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Myself, I would have just planted, staked and kept them watered inground once untwining the roots so they wouldn't girdle themselves in the future. A bit of their own strength against the upcoming wind.

I can't see how cramming 3 to a pot gave them much more room to spread out than what each were already in then there's the stress of untangling them again come fall unless you are intending upon planting them 3 to a group.
I would have a difficult time getting water out to them in the 2nd acre where I plan to plant them.

They have at least three times more room than they did before. I would feel much better seeing a health root system before putting them in the ground--I may even try overwintering them and planting them next spring...not sure yet.

I don't like to stake trees--but, clearly these would be top heavy...again, I would like to see them grow a healthy root system before planting them out in the heat of summer.

My main concern is that they will strangle/girdle themselves eventually regardless of what I do now.

Part of me thinks they will grow a new leader and the old root system won't really matter--I have often seen trees that I plant grow a new leader--stronger and more vigorous than the original trunk/stem...and that stem/trunk seems to become insignificant. Is it possible/likely that this could happen with the root system?
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Old 07-25-2019, 07:49 AM   #6
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Why would someone grow trees for that long in that fashion? Wow. Glad you rescued them. Haha. I don't think there's a wrong answer here - I would probably plant out too and just keep them well watered, but it's also reasonable to give them some relief in a pot now and plant out when the weather's cooler. (Although here the weather has been quite cool for four days straight.)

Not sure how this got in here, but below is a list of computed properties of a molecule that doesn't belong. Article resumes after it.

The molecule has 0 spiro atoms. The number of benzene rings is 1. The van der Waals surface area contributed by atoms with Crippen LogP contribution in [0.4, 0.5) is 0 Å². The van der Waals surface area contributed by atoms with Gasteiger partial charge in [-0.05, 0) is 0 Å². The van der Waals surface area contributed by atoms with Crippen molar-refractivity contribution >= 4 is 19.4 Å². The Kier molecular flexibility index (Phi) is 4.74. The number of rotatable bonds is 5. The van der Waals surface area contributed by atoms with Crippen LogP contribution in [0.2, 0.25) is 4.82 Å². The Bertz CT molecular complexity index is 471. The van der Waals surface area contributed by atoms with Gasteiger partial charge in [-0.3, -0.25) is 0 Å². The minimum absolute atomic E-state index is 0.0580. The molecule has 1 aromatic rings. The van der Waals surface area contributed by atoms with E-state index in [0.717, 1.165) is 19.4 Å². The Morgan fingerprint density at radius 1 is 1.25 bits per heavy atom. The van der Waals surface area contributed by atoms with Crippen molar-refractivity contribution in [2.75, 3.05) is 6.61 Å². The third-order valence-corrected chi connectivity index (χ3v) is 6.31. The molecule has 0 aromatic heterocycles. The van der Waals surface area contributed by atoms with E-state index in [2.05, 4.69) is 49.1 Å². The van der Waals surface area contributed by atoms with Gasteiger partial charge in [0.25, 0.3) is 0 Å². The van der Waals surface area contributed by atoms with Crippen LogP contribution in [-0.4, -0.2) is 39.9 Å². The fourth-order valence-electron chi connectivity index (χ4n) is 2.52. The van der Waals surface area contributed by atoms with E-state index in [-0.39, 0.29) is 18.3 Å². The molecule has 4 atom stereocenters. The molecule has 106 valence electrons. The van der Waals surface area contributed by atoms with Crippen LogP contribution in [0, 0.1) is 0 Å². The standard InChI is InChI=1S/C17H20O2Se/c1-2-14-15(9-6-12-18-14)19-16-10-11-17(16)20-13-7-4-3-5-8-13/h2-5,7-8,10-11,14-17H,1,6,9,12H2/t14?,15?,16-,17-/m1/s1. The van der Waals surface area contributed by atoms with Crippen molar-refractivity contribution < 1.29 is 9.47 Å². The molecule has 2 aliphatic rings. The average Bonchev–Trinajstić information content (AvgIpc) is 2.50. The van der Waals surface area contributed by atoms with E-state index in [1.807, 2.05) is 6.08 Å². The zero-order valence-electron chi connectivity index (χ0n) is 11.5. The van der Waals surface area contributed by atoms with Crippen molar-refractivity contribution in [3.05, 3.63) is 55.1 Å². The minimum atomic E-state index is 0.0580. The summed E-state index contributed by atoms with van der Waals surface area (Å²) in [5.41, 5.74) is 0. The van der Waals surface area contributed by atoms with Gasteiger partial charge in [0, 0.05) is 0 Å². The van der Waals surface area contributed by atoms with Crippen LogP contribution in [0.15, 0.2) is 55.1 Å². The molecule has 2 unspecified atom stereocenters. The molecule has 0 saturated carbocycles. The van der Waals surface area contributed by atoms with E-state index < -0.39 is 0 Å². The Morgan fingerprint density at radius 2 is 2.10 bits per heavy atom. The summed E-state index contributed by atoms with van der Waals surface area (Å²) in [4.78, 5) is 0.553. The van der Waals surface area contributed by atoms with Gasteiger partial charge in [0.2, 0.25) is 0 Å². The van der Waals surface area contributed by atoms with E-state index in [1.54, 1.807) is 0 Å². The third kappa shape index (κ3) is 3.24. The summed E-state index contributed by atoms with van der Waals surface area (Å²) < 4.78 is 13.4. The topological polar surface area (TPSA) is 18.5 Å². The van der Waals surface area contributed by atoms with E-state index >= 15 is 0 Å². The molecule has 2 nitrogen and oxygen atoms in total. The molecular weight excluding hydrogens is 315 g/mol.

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Old 07-26-2019, 06:18 AM   #7
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Why would someone grow trees for that long in that fashion? Wow. Glad you rescued them. Haha. I don't think there's a wrong answer here - I would probably plant out too and just keep them well watered, but it's also reasonable to give them some relief in a pot now and plant out when the weather's cooler. (Although here the weather has been quite cool for four days straight.)
From our brief conversation, it sounded like he planted a lot like that, then only put a limited amount in the yard, because his wife didn't want that many planted out.

Still, she told me that I might have to take the cap off and use a hammer to loosen the root root at the bottom...so, I am guessing they kept them (or some of them) that way for too long.